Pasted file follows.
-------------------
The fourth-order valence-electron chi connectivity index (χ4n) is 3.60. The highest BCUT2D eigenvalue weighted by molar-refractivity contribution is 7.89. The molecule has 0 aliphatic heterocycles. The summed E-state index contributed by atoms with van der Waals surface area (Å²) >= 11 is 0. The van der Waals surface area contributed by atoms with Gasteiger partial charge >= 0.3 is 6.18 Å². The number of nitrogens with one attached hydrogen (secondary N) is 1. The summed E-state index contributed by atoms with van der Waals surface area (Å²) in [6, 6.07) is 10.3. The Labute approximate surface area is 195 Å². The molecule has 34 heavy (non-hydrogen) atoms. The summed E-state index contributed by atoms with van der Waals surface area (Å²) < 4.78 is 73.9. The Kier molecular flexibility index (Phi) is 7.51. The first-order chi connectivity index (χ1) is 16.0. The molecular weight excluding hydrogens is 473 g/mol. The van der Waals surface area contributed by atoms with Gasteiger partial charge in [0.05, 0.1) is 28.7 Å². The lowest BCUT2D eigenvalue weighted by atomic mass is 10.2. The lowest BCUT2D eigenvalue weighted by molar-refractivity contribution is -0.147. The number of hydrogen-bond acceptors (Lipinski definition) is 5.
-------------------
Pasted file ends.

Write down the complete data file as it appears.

The fourth-order valence-electron chi connectivity index (χ4n) is 3.60. The highest BCUT2D eigenvalue weighted by molar-refractivity contribution is 7.89. The molecule has 0 aliphatic heterocycles. The summed E-state index contributed by atoms with van der Waals surface area (Å²) >= 11 is 0. The van der Waals surface area contributed by atoms with Gasteiger partial charge >= 0.3 is 6.18 Å². The number of nitrogens with one attached hydrogen (secondary N) is 1. The summed E-state index contributed by atoms with van der Waals surface area (Å²) in [6, 6.07) is 10.3. The Labute approximate surface area is 195 Å². The molecule has 34 heavy (non-hydrogen) atoms. The summed E-state index contributed by atoms with van der Waals surface area (Å²) < 4.78 is 73.9. The Kier molecular flexibility index (Phi) is 7.51. The first-order chi connectivity index (χ1) is 16.0. The molecular weight excluding hydrogens is 473 g/mol. The van der Waals surface area contributed by atoms with Gasteiger partial charge in [0.05, 0.1) is 28.7 Å². The lowest BCUT2D eigenvalue weighted by atomic mass is 10.2. The lowest BCUT2D eigenvalue weighted by molar-refractivity contribution is -0.147. The number of hydrogen-bond acceptors (Lipinski definition) is 5.